To prepare for his role Whitaker gained 50 pounds and learned to play the accordion. He read books about Amin, watched news and documentary footage, and spent time in Uganda meeting with Amin's friends, relatives, generals, and victims; he also learned Swahili and mastered Amin's East African accent. Well that did work for him; he won every conceivable award and oodles of accolades. The role had awards written all over it! You play Capote or Amin and walk the walk, talk the talk and all you hear is praise for your bravura acting and the only time that stops is when someone says, 'and the Oscar goes to...' I don't mean to take anything away from Whitaker's efforts but let’s hope that we see more of him and the award doesn’t make him another Kevin Spacey (what ever happened to him post American Beauty?)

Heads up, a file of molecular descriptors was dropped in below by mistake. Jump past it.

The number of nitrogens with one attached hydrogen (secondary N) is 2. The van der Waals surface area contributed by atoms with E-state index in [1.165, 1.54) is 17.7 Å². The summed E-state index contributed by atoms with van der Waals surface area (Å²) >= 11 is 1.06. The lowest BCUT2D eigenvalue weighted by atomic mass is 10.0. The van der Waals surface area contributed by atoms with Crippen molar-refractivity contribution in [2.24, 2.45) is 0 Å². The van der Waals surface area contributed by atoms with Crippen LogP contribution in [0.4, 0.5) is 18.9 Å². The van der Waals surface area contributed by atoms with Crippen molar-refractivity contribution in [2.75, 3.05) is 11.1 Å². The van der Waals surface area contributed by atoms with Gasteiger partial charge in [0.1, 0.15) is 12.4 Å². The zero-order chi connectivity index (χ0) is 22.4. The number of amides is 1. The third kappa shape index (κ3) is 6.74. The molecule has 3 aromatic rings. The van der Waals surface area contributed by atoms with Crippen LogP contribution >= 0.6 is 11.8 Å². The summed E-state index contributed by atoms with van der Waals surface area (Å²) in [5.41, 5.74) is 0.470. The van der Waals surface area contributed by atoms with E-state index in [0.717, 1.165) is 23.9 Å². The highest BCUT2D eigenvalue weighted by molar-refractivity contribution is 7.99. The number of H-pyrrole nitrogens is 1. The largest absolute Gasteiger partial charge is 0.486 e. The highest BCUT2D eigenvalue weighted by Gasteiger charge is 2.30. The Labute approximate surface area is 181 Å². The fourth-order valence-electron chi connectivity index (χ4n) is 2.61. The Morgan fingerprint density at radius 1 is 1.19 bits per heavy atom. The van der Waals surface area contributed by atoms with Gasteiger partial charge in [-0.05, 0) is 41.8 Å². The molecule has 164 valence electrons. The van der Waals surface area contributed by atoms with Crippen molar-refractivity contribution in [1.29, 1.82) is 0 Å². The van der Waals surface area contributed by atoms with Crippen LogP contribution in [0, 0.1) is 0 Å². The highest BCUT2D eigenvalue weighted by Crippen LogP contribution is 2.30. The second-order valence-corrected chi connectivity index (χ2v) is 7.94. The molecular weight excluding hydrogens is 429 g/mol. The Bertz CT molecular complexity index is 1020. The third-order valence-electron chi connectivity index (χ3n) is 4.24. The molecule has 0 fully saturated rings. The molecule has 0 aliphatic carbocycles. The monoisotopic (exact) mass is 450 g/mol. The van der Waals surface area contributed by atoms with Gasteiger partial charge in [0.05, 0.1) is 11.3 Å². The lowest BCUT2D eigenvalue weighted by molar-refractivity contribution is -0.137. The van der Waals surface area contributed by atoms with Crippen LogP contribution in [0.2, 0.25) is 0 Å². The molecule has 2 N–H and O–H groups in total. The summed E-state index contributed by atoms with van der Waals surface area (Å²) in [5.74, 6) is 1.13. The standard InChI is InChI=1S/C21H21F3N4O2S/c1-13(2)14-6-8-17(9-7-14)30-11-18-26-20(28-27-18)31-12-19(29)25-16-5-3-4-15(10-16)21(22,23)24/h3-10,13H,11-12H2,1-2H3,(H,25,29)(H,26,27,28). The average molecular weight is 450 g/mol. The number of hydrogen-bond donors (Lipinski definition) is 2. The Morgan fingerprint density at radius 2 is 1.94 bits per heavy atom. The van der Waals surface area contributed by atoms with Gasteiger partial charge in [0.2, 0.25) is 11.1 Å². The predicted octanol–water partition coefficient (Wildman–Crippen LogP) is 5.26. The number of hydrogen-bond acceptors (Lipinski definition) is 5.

James McAvoy’s Nicholas Garrigan is bang on. The rebellious streak is captured very well for he looks like a rock star and definitely behaves like one. Gillian Anderson plays Sarah Merrit, the doctor’s wife who hates being married to the a nice man as her husband for it makes her feel inferior. Kerry Washington portrays Amin’s third or fourth or fifth, god knows which wife, Kay Amin. In a word the film is mesmerizing and don’t miss it for it maybe one of the better film’s you’d see this year.